World's largest-ever flying bird identified

National Evolutionary Synthesis Center, Nescent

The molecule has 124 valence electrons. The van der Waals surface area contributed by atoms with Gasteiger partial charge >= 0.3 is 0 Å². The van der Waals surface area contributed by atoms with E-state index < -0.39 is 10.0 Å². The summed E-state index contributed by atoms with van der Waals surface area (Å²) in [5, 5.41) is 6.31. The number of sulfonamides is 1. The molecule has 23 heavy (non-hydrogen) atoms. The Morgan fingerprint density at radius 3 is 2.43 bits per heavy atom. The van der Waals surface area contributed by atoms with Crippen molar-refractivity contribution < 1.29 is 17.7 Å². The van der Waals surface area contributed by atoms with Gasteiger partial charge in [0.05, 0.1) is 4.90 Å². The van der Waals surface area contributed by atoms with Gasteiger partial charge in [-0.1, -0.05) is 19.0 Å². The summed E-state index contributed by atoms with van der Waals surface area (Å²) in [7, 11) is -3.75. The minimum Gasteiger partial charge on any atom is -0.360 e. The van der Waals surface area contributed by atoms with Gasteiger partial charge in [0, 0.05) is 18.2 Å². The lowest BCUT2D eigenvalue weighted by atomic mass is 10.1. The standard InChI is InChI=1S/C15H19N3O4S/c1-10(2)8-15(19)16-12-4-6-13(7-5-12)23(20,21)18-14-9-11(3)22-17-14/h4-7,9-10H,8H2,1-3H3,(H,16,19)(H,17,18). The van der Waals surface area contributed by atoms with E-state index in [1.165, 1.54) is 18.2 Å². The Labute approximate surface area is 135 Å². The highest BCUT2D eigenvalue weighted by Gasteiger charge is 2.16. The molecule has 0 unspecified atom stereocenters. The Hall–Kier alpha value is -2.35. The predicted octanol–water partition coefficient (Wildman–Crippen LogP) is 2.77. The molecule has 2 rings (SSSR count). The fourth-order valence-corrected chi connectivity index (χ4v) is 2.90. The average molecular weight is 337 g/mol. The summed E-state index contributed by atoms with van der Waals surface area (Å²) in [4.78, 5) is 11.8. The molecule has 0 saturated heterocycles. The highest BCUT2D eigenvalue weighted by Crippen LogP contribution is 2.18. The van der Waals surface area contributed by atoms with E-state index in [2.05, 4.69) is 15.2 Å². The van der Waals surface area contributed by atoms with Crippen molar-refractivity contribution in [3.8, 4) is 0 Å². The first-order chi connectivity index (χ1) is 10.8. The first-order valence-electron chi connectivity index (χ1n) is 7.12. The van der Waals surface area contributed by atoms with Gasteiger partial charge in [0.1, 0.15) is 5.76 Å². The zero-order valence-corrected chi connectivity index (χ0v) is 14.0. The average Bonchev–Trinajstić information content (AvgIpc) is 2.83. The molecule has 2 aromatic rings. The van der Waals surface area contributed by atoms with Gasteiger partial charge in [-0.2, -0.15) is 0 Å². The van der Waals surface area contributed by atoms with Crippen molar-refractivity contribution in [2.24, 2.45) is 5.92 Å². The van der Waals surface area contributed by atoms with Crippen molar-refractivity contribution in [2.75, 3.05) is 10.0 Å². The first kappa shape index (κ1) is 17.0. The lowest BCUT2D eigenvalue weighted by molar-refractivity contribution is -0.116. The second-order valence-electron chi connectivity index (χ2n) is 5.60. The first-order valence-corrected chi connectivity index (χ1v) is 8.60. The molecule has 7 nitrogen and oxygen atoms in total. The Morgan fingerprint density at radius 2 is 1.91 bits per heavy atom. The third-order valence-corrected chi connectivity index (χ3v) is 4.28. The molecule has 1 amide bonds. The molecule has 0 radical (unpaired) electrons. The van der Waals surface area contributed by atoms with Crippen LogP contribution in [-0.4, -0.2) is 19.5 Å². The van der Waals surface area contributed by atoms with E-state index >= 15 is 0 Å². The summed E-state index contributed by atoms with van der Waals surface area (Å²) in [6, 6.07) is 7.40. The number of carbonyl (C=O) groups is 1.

A reconstruction of the world’s largest-ever flying bird, Pelagornis sandersi, identified by Daniel Ksepka, Curator of Science at the Bruce Museum in Greenwich, Conn. Credit: Liz Bradford Scientists have identified the fossilized remains of an extinct giant bird that could be the biggest flying bird ever found. With an estimated 20-24-foot wingspan, the creature surpassed size estimates based on wing bones from the previous record holder—a long-extinct bird named Argentavis magnificens—and was twice as big as the Royal Albatross, the largest flying bird today. Now in the collections at the Charleston Museum, the strikingly well-preserved specimen consisted of multiple wing and leg bones and a complete skull. To find out, Ksepka fed the fossil data into a computer program designed to predict flight performance given various estimates of mass, wingspan and wing shape. Once it was airborne, Ksepka’s simulations suggest that the bird’s long, slender wings made it an incredibly efficient glider.

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